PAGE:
“ And I thought to myself these gurus, who were supposed to be omniscient, would’ve known that these were bad people... So I started to have these doubts,” Schneider said. “But I  would look for ways to justify it, or rationalize things. I thought the gurus were so compassionate, that they would let these people stay despite them being really bad, in order to keep them close to keep them from doing what they’re doing. I constantly knew that there was something wrong, but kept finding new ways to rationalize it.”

Still empty in his search, he looked toward the source, to India, and the promise of eventually finding something greater and, just 18-years-old, he booked a flight to Mumbai, bent on starting a new life. But it didn’t offer what he expected, and he said he never obtained any sort of elevated sense of consciousness while he was there. And then, one day, the illusion he’d believed in for so long vanished, and the news came out that the guru he had invested years of his youth following was molesting a lot of the young girls and older women in the ashram, a similar story to so many gurus of the era.

“He preached celibacy, so in order to attain this state of enlightenment, he said we should be celibate and conserve our sexual energy – our spiritual energy,” said Schneider. “To find out he wasn’t keeping his vows, wasn’t doing what he was teaching… that was very devastating.”

For many, our modern understanding of eastern religion comes from a place of warmth and romantic intrigue. In the popular memoir-turned major motion picture, ‘Eat, Pray, Love,’ we learn of the protagonist’s journey into the exotic depths of her own soul, “getting her groove back” via that “South Indian old lion” to find her inner self. Charming a story as it was, the truth, often buried behind the colorful spectacles and intrigue of the gurus’ public personas, was much uglier: the ‘old lion,’ like many religious leaders, was accused of hypocrisy, shadowed by allegations of child molestation and other detailed episodes of exploitation. Any combination of words in a search engine will give you a similar result – Gurmeet Ram Rahim Singh,Bikram Choudhury, Asaram Bapu and even the great Muktananda himself – accused of similar crimes, their teachings mired in hypocrisy and scandal. Even Schneider himself – beaten for perceived incompetence or other motivations – said he saw a level of corruption to make him doubt his own beliefs to the point where he – now a Buddhist – left the way and the goal which once, had been his life’s work.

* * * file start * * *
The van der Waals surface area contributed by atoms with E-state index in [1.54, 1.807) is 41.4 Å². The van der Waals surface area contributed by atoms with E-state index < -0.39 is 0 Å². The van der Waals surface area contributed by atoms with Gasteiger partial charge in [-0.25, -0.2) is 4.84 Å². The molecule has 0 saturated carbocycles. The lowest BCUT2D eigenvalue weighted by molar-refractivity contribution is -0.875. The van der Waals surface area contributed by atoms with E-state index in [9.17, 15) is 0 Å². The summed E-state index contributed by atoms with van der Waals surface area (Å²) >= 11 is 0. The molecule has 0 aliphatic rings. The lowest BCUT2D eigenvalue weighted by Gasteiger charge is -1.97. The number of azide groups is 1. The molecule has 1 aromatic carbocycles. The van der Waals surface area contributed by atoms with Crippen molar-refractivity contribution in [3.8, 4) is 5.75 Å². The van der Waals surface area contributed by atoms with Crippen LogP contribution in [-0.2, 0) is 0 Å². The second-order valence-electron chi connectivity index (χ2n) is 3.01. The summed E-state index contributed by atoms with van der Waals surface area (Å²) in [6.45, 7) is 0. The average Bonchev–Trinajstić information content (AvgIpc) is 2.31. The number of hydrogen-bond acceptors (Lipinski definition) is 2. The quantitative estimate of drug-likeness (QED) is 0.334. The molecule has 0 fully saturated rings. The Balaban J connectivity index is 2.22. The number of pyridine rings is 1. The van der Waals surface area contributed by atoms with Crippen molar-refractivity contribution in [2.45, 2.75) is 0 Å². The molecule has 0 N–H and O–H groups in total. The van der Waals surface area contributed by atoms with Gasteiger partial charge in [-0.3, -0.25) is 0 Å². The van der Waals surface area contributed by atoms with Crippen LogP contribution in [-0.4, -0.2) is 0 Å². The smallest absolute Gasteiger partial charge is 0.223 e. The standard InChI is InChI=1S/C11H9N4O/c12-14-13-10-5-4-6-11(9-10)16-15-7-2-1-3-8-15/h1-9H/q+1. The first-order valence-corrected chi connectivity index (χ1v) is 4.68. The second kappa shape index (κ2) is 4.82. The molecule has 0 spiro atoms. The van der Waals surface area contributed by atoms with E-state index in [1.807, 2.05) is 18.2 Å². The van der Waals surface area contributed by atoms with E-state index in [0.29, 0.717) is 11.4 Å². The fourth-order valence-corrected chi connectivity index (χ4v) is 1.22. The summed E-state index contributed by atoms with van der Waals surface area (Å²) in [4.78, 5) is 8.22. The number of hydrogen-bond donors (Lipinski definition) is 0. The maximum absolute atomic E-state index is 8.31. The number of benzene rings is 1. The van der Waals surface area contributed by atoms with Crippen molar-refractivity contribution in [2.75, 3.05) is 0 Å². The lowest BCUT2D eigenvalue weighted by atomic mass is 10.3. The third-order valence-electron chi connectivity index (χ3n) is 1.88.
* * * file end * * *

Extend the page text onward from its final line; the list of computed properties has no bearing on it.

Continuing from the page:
“I no longer have this goal of enlightenment,” he said. “I don’t even think I really believe in it anymore. For me, the most important aspect of Buddhism is ethical conduct and I certainly didn’t learn that in the first group. We were asked to do all these illegal things like smuggling, and there was a lot of exploitation going on, so I never learned ethics or kindness or compassion in the group.”


It wasn’t until 1989 and his application to New York University’s Film School – a continuation from his work as a cameraman in the ashram – that Schneider first thought to put his story to paper. First imagined as a screenplay, his pitch eventually gained him admission and was forgotten about, as he set to make a life for himself as a commercial filmmaker. Then something unique, that could only happen in the era of social media, happened: he reconnected with an old friend from his Ithacan adolescence, Manette Pottel, married her, and left Belgium, New York City and his previous pursuits behind to live with her, in Maine.